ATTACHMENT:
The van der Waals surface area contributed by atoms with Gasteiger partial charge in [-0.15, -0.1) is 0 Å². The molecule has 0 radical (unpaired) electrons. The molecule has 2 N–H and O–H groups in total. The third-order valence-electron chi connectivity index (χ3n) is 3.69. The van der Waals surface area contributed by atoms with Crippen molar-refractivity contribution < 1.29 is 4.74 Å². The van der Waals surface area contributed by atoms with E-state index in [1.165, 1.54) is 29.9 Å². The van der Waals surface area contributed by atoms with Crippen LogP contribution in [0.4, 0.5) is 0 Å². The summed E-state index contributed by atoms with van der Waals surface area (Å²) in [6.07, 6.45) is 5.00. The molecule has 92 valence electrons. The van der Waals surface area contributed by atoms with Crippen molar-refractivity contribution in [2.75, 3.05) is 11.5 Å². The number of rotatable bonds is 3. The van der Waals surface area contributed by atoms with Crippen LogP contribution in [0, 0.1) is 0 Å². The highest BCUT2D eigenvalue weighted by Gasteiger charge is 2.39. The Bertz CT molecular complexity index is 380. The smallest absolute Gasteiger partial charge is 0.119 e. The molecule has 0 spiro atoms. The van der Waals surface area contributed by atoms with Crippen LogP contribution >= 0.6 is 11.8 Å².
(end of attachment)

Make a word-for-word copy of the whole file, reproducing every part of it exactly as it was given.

The van der Waals surface area contributed by atoms with Gasteiger partial charge in [-0.15, -0.1) is 0 Å². The molecule has 0 radical (unpaired) electrons. The molecule has 2 N–H and O–H groups in total. The third-order valence-electron chi connectivity index (χ3n) is 3.69. The van der Waals surface area contributed by atoms with Crippen molar-refractivity contribution < 1.29 is 4.74 Å². The van der Waals surface area contributed by atoms with E-state index in [1.165, 1.54) is 29.9 Å². The van der Waals surface area contributed by atoms with Crippen LogP contribution in [0.4, 0.5) is 0 Å². The summed E-state index contributed by atoms with van der Waals surface area (Å²) in [6.07, 6.45) is 5.00. The molecule has 92 valence electrons. The van der Waals surface area contributed by atoms with Crippen molar-refractivity contribution in [2.75, 3.05) is 11.5 Å². The number of rotatable bonds is 3. The van der Waals surface area contributed by atoms with Crippen LogP contribution in [0, 0.1) is 0 Å². The highest BCUT2D eigenvalue weighted by Gasteiger charge is 2.39. The Bertz CT molecular complexity index is 380. The smallest absolute Gasteiger partial charge is 0.119 e. The molecule has 0 spiro atoms. The van der Waals surface area contributed by atoms with Crippen LogP contribution >= 0.6 is 11.8 Å².